THE STORY – Government program Plan 75 encourages senior citizens to be euthanized to remedy an aged society. An elderly woman whose means of survival are vanishing, a pragmatic Plan 75 salesman, and a Filipino laborer face choices of life and death.
THE CAST – Chieko Baishō, Hayato Isomura, Yuumi Kawai, Taka Takao & Stefanie Arianne
THE TEAM – Chie Hayakawa (Director/Writer)
THE RUNNING TIME – 112 Minutes
In a world just a small sidestep from our own, Japan has become the oldest nation in the world. The life expectancy of its citizens has gotten so high that people are both living and working longer than ever before. In response, the Japanese government has instituted a program called “Plan 75”. Once you reach 75 years of age, you can apply to be a part of the plan, which will provide you with a stipend of 100,000 yen to use however you want before the appointed time when you go to a facility where the government provides you with euthanasia services. Chie Hayakawa’s “Plan 75” is a chilling vision of a completely believable dystopian future; one that is all the more effective for how unassuming it feels for most of its runtime.
The film follows three subjects connected to Plan 75 in different capacities: Hiromi (Hayato Isomura), a recruitment agent who registers people for the program; Maria (Stefanie Arianne Akashi), a religious Filipino woman whose daughter is in such desperate need of medical care that she has taken a job as a laborer for the program; Michi (Chieko Baishô), a 78-year-old hotel cleaning woman who undergoes a series of unfortunate events that leads her to enroll in the program as a last resort. Michi is the nominal lead, and it’s through her eyes that we see how Japanese society has gotten to this point. She and her group of work friends excitedly go through the pamphlets from the government touting the program benefits, as well as the advertisements from private companies offering deluxe Platinum Plans where you can spend your stipend on a luxury resort with spa treatments and fancy meals. But when they all lose their jobs because one of them took a nasty fall at work, Michi finds life difficult. Her friends move in with their children, leaving her alone. No employer will hire her even though she’s in perfect health, and any landlord wants two years of rent upfront in order to rent to a senior citizen. The social commentary about how society treats the elderly – as liabilities instead of people – is heartbreaking, and the satire of how both the government and private corporations market death is scathing.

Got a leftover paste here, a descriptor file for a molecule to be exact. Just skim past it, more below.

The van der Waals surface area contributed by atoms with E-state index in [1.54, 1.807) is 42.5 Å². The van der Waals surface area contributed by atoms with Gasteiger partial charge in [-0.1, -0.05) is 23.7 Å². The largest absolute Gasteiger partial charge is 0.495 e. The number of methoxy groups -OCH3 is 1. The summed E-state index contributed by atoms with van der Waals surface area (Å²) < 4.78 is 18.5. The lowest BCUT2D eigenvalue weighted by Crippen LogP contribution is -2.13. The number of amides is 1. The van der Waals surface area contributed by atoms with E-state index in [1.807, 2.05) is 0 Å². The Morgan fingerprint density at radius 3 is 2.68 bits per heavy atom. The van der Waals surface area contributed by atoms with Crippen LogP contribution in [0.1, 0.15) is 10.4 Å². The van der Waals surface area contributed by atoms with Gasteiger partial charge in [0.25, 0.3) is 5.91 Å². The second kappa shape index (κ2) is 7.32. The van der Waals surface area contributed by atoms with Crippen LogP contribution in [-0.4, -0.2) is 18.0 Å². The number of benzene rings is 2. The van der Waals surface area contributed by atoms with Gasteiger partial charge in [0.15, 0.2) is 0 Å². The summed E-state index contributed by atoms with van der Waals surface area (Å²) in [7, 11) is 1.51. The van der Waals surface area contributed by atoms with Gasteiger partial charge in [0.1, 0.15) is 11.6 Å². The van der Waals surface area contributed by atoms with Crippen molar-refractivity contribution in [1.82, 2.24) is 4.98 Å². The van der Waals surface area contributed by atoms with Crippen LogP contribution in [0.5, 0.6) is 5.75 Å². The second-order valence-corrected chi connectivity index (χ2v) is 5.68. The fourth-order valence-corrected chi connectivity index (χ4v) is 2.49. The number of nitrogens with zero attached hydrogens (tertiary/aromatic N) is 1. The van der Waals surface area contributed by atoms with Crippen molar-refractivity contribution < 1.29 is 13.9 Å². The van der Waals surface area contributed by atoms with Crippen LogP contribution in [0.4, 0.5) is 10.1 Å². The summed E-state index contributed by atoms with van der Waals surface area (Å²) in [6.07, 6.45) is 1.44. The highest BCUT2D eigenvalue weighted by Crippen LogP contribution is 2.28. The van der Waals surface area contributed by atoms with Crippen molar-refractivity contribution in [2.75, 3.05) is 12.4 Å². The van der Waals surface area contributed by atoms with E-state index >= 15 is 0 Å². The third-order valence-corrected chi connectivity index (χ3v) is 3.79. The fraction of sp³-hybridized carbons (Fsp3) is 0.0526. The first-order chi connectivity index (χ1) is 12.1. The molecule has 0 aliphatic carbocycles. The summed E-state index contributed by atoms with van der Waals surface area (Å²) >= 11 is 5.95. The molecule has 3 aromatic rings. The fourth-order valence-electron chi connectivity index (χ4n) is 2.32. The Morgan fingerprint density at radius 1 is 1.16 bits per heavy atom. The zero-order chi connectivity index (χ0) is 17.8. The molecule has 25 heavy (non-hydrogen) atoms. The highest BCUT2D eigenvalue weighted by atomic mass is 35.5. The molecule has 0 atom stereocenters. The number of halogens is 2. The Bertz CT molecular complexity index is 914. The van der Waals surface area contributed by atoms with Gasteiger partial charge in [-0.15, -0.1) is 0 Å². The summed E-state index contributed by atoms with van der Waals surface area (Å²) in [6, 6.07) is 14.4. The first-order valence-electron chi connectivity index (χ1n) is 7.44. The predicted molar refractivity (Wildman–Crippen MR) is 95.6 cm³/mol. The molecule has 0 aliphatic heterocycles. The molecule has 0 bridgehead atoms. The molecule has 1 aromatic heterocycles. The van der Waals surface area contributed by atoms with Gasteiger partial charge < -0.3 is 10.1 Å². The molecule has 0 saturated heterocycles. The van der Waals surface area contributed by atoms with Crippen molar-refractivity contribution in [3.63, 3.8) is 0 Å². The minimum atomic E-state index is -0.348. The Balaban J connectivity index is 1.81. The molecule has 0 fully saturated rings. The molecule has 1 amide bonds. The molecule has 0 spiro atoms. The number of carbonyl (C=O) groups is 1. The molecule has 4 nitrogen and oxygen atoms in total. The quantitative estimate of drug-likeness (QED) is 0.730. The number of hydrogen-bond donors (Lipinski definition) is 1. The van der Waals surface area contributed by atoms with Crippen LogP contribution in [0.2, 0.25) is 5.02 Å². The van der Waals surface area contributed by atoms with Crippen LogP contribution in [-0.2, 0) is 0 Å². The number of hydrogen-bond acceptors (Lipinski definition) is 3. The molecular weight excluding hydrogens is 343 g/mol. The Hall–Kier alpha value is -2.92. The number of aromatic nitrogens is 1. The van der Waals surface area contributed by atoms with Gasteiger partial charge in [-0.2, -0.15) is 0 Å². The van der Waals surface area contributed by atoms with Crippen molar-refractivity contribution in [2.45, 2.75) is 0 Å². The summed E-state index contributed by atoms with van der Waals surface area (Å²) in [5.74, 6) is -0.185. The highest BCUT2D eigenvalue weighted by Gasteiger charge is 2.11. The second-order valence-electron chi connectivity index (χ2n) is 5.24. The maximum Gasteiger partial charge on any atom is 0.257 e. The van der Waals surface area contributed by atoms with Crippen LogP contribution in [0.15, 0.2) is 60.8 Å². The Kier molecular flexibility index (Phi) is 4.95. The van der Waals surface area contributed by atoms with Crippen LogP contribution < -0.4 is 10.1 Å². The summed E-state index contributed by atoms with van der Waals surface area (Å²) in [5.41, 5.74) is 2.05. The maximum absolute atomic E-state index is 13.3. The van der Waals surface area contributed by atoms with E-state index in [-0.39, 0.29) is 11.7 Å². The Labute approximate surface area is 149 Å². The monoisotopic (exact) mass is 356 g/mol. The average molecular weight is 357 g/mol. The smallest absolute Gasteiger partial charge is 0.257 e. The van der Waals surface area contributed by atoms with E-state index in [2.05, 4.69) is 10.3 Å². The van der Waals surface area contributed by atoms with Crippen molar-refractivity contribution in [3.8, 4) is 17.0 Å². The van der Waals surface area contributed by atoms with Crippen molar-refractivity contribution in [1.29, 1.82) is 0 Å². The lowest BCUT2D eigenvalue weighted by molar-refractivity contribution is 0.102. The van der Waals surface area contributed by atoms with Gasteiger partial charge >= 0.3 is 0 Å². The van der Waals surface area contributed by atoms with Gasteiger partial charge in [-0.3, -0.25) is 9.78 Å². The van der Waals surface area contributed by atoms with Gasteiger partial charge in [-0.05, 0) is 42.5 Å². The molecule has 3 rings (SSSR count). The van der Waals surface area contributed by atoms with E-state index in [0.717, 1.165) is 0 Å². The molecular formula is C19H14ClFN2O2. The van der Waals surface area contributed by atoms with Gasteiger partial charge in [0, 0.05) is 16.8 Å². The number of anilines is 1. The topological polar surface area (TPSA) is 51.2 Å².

Hayakawa’s direction is clear-eyed and confident, with carefully composed static shots and long takes. The film’s opening scene is a stunner, beginning out of focus until a body enters the foreground and ending with a slow push-in out a window on a single tree after a gunshot rings out. The scene is all the more intense due to its lack of context, which becomes clear later in the film. Mileage may vary among audience members regarding the film’s deliberate pacing; combined with the film’s even-handed, hushed tone, it can make the film feel longer than it actually is. But that pacing pays off during the film’s stunner of a climactic sequence, in which we see what participating in Plan 75 actually looks like. It’s as chilling as any horror film, and the pacing and frame compositions have a large hand in accomplishing that.
While each of the film’s main characters makes indelible impressions in that sequence, the film’s most potent element is Chieko Baishô’s performance. The actress charts Michi’s descent out of society with remarkable precision, showing how she loses a piece of herself every time another part of her life gets slowly, and systematically taken from her. It’s a devastating performance, ensuring you can’t look away even as she reaches new painful depths of despair. Baishô’s performance is key to understanding that Plan 75 isn’t as benevolent a program as it may seem. While those who can afford to keep living may feel like it is something responsible they can do to ensure a better life for their grandchildren, many others don’t have a choice. The mere fact of the program’s existence is all the fuel others need to push the elderly even further out of society than they already are. Baishô is a perfect counter to that, imbuing Michi with warmth and gravitas even in her ordinariness.
The style of “Plan 75” may make it seem a bit ordinary itself. The rigorous formal composure of each shot can make it feel a bit distant and a bit too clinical. But that quality gives the film the impact it achieves by the end, thanks to that heartstopper of a climactic sequence and Baishô’s heartbreaking performance. A film this tightly controlled doesn’t happen by accident, and for Chie Hayakawa to have achieved this in her debut feature speaks very highly of her talents. “Plan 75” is, in its unassuming way, quite stunning. If this is what she can do her first time out, her career should last until she’s much older than 75.